Educators pressure Illinois lawmakers over school funding

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CHICAGO (AP) — Educators on Wednesday amped up the pressure on Illinois leaders for more school and university funding with protests in Springfield and fierce criticism of Gov. Bruce Rauner by the head of the Chicago Teachers Union.

More than 1,000 people — teachers, retirees, union members and activists from Chicago and elsewhere — marched from the Capitol to highlight a 10-month budget standoff that's forced higher education layoffs and the anticipated closure of Chicago State University. They called for support of a proposal to replace Illinois' flat income tax with one to make the wealthiest residents pay more, saying the revenue will help universities and social services operating without state money.

In Chicago, CTU President Karen Lewis blasted the first-term Republican governor for his role in the standoff and moves to curb union influence, comments that come as the union is locked in contentious contract negotiations with nation's third-largest school district.

"Rauner is the new ISIS recruit," she said referring to the Islamic State group, during a City Club of Chicago speech. "Because the things he's doing looks like acts of terror on poor and working-class people."

Rauner's office immediately objected to the comments.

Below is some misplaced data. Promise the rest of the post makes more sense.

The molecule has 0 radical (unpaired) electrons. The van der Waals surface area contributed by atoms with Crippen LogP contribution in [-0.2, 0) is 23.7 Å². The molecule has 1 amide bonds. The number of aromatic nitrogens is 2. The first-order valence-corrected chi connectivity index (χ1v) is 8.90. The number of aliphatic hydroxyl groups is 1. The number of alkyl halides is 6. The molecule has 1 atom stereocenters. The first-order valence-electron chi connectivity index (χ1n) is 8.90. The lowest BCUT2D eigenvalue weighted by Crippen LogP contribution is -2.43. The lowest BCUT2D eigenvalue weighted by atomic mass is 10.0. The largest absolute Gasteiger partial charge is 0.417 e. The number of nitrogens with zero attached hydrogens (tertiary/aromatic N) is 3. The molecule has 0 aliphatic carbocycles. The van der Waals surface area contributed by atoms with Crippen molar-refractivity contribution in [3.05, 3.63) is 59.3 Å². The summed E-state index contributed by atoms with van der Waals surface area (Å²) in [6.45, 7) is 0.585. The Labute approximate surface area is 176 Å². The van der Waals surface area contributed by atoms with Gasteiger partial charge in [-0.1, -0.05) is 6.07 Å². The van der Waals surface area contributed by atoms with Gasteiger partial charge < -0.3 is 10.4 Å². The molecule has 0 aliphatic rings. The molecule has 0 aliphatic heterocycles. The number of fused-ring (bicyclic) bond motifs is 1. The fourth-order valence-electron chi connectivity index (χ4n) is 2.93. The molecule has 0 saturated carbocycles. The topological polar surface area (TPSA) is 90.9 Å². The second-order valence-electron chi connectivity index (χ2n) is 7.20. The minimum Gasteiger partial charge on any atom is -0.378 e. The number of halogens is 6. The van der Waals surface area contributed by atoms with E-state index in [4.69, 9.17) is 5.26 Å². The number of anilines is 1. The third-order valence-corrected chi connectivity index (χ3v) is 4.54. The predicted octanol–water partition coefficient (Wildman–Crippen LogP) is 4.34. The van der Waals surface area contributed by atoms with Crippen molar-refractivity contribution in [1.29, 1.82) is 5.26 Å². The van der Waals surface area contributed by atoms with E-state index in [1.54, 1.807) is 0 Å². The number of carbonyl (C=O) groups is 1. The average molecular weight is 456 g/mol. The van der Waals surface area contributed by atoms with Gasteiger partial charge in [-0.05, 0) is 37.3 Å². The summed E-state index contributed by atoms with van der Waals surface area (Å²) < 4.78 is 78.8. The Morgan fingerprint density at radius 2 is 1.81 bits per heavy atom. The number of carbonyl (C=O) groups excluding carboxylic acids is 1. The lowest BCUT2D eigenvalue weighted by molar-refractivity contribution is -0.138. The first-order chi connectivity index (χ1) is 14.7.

"This kind of rhetoric has no place in American public discourse and sets a terrible example for our kids," Rauner spokeswoman Catherine Kelly said in a statement.

Rauner and legislative Democrats are deadlocked over a budget for the fiscal year that began in July. Rauner wants pro-business reforms. Democrats, who want a tax increase, object to Rauner's ideas such as collective bargaining changes.

Rauner, who last year approved money for public schools, says his proposed spending plan would allocate $120 million more for them next year. However, under his blueprint universities are expected to see cuts and CPS could lose $74 million while experiencing a $1 billion deficit, which Chicago district officials rallied against Tuesday.

Meanwhile, lawmakers are also considering Democrat-backed proposals for a graduated income tax and an overhaul of Illinois' outdated school funding formula.

Lewis said teachers are preparing for a strike as early as May. On Saturday, CTU rejected a neutral arbitrator's recommendation that it accept a district contract, which started a 30-day clock for when the union can give notice of a strike. The issues include pension payments and raises.

Chicago schools CEO Forrest Claypool asked Lewis on Wednesday to use binding arbitration in lieu of a strike, which CTU officials dismissed as a "publicity stunt."


Lisenby reported from Springfield.

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